An invisible problem six times bigger than Great Pacific Garbage Patch
BRUSSELS: The EU will use its powerful chemical laws to stop most microplastics and microbeads being added to cosmetics, paints, detergents and some farm, medical and other products, according to a draft law due to be tabled today.
The European Chemicals Agency says that 10,000-60,000 tonnes of microplastics which are intentionally added to products leak into the environment annually, are impossible to remove and last for thousands of years.
The scale of the problem is dramatic – six times the size of the Great Pacific Garbage Patch or the plastic pollution generated by 10 billion plastic bottles, the agency says. Microplastics accumulate and persist in the environment, one of the main reasons why the agency concluded it is necessary to restrict microplastic ingredients under Registration, Evaluation, Authorisation and Restriction of Chemicals (REACH), the strictest set of chemical laws in the world.
The restriction is expected to become law across Europe by 2020. It will prevent an estimated 400,000 tonnes of plastic pollution, the agency says.
NGOs welcomed the move as a significant step forward but strongly warn that it grants unnecessary delays for most industrial sectors and excludes some biodegradable polymers.
As it stands, the draft law will only restrict one sector when it comes into force, namely cleansing products made by firms which have already pledged to stop using microplastics. Other sectors will be granted two to six years before the law takes effect.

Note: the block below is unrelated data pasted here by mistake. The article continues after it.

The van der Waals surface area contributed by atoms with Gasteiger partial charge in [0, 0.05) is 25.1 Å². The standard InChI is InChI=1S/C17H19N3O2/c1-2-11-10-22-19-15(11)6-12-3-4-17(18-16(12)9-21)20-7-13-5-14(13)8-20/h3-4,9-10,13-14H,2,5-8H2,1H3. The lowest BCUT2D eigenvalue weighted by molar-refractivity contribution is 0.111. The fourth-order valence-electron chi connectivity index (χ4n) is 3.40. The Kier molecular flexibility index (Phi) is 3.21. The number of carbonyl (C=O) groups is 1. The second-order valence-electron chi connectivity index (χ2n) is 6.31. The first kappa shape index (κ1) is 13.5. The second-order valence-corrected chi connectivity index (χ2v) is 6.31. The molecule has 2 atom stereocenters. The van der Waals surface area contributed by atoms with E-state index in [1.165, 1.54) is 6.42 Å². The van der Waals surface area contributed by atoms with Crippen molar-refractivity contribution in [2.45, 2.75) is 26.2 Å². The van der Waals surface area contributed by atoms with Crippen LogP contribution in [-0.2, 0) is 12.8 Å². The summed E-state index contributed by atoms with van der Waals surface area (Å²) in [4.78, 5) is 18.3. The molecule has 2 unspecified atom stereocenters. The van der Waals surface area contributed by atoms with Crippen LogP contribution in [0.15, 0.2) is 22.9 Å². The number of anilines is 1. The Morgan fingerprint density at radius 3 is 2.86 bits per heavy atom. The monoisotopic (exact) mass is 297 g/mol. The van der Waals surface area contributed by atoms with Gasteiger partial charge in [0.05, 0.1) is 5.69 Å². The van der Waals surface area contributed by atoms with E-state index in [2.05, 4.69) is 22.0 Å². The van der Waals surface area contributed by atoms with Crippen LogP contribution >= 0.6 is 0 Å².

The proposal will go to public consultation this summer followed by economic, social and risk assessments, then a vote by government experts in the REACH committee, which is not expected before early 2020.
Rethink Plastic spokesperson Elise Vitali said: “The European Union is rapidly becoming a leader in the global culture shift away from wasteful plastic. Microplastic is one of those vast but largely invisible problems, a menace all around and in us. It was fed by irresponsible firms, such as those making personal care products that decided to swap out natural ingredients such as ground almond, coconut shell and olive seed for plastic microbeads.
“We’ll be pushing hard to tighten this proposal to ensure real impact. Tackling the plastics inside products is just the tip of the iceberg when it comes to solving the microplastic blight but is a necessary step.”
The ban is part of the EU plastics strategy which saw Europe become the first continent to start banning many types of single-use plastic by 2021.
Roberta Arbinolo, Communications Coordinator, Rethink Plastic Alliance via roberta[at]rethinkplasticalliance.eu
- A leaked draft proposal paper is available on request.